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Half the people who have panic disorder don't seek help, and when they do seek help, they often go to the emergency room, or to medical professionals. Why is this? Panic is easily confused with having a heart attack. It's so physical in nature, that the even the professionals rarely diagnosis it appropriately.
Panic disorder wreaks havoc on the lives of those who suffer from it. It is chronic and it's long lasting. It can develop into other issues such as depression and it also associated with suicidal ideation although we don't fully understand this connection.
This page is a summary of evidenced based best practice for panic disorder medicine as described in the research journals. It may have changed by the time your read it. I am not a psychiatrist or doctor, and your doctor may explain things differently or give you contrary information. The important thing is that you understand from YOUR doctor why medications are prescribed and can make sense of the plan that you are currently on or the information you are offered. If you have panic attacks use this as a guide to ask thoughtful questions of your doctor about why you are prescribed the medications you are and/ or about what the next steps are if your panic attack medicine isn't working.
This page is about how self-compassion and mindfulness and skills such as forgiveness, kindness and compassion can help us with depression and anxiety.
Antidepressants. Selective serotonin reuptake inhibitors (SSRI's)
SSRI's are those meds that act on the serotonergic system. these include:
All of these drugs work to help panic attacks, so when doctors are choosing between these drugs, they have to consider several issues.
Below summarizes what the research says a doctor should likely consider when first deciding what panic attack medicine to prescribe for you.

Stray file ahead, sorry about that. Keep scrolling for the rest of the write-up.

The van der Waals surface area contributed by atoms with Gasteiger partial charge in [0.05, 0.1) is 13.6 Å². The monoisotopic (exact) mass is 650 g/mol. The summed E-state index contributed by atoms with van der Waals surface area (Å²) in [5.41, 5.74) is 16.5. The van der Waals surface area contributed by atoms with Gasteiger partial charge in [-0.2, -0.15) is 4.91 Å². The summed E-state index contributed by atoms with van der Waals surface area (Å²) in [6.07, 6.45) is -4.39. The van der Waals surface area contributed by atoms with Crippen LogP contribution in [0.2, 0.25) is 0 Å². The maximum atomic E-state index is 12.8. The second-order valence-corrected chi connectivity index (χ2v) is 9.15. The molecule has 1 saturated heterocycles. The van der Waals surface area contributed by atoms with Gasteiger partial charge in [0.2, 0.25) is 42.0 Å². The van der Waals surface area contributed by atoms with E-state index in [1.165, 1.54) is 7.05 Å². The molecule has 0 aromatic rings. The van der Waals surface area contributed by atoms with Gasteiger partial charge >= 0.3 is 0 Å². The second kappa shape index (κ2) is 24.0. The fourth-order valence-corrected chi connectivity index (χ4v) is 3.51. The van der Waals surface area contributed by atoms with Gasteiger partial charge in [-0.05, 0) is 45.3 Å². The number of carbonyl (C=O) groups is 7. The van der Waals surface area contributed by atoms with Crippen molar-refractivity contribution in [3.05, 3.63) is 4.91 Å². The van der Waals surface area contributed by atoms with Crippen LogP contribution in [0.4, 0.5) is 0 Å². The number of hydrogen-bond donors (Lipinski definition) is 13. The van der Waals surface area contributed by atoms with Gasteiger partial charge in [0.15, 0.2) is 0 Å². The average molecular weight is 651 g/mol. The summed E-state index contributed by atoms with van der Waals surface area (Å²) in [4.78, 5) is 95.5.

Benzodiazepines work very quickly and most people will continue to take them despite the side effects. However, they are ineffective with other conditions such as depression and can cause dependence ( addiction).
They are not recommended in the literature guidelines generally as a first choice of treatment for panic attacks. Of course, we find they are often prescribed.
TCA's take a longer time than SSRI's to begin working,have worse side effects and are less safe. More people who take TCA's will discontinue therapy when they are prescribed them. They are not recommended in guidelines as a first choice for evidence based practice.
Phenelzine has serious side effects , many risks and high drop out rates so would not be considered unless other medicines had been tried and failed.
SSRI's or SNRI's ( Venlafaxine). The side effect profile, success in long treatment, success in treating comorbid depression, all suggest these two would be the first choices for a person presenting at the doctor's office for medications for panic disorder. Generally, these are recommended as the best practice for panic attack medicines. However...
Unfortunately SSRIs, TCAs and Venlafaxine, all of have the potential to exacerbate anxiety and panic early in the treatment course.
For almost all antidepressants, the length of time it will take for them to work is several weeks. In our culture and society this is a diffiuclt thing, especially if you are having panic attacks, which can be scary and unpleasant.
Doctors will sometimes prescribe a benzodiazepine along with the antidepressant to lessen these symptoms, this is recommended as good practice to help with the side effects.
Unfortunately, it doesn't appear that being on panic attack medicine cures them.
If you go for treatment and you don't respond to your doctors choices of medications, you fall into a special category called treatment refractory. Then the doctor can make some special choices. The doctor might
Note it may be important to ask your doctor about the medication choices and your other diagnosis. If you have a diagnosis in addition to panic disorder, and your panic attacks are a part of that disorder, it will change how your medicine is prescribed.
Batelaan, N., Van Balkom, A., & Stein, D. (2011). Evidence-based pharmacotherapy of panic disorder: an update. The International Journal Of Neuropsychopharmacology, 15(03), 403-415. doi: 10.1017/s1461145711000800
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